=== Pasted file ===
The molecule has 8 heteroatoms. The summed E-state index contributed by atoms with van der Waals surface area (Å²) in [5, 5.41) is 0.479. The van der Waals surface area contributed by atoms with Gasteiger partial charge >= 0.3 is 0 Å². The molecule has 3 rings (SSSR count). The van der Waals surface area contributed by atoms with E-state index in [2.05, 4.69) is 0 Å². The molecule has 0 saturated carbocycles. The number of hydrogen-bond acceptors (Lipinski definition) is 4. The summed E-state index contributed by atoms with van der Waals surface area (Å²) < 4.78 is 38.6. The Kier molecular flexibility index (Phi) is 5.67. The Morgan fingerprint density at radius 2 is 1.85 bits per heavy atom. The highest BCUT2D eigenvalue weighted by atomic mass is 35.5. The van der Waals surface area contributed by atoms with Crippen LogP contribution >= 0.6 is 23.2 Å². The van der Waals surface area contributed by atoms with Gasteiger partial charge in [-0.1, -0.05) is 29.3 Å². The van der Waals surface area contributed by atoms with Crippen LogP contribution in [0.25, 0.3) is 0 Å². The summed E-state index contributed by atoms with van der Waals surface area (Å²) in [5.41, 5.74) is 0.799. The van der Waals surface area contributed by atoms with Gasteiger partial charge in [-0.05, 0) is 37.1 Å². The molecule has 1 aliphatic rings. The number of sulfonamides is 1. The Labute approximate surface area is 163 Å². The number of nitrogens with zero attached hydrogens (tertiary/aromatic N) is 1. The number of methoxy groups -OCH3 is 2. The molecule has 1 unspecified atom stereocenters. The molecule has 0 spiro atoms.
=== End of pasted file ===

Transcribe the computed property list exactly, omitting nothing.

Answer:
The molecule has 8 heteroatoms. The summed E-state index contributed by atoms with van der Waals surface area (Å²) in [5, 5.41) is 0.479. The van der Waals surface area contributed by atoms with Gasteiger partial charge >= 0.3 is 0 Å². The molecule has 3 rings (SSSR count). The van der Waals surface area contributed by atoms with E-state index in [2.05, 4.69) is 0 Å². The molecule has 0 saturated carbocycles. The number of hydrogen-bond acceptors (Lipinski definition) is 4. The summed E-state index contributed by atoms with van der Waals surface area (Å²) < 4.78 is 38.6. The Kier molecular flexibility index (Phi) is 5.67. The Morgan fingerprint density at radius 2 is 1.85 bits per heavy atom. The highest BCUT2D eigenvalue weighted by atomic mass is 35.5. The van der Waals surface area contributed by atoms with Crippen LogP contribution >= 0.6 is 23.2 Å². The van der Waals surface area contributed by atoms with Gasteiger partial charge in [-0.1, -0.05) is 29.3 Å². The van der Waals surface area contributed by atoms with Crippen LogP contribution in [0.25, 0.3) is 0 Å². The summed E-state index contributed by atoms with van der Waals surface area (Å²) in [5.41, 5.74) is 0.799. The van der Waals surface area contributed by atoms with Gasteiger partial charge in [-0.05, 0) is 37.1 Å². The molecule has 1 aliphatic rings. The number of sulfonamides is 1. The Labute approximate surface area is 163 Å². The number of nitrogens with zero attached hydrogens (tertiary/aromatic N) is 1. The number of methoxy groups -OCH3 is 2. The molecule has 1 unspecified atom stereocenters. The molecule has 0 spiro atoms.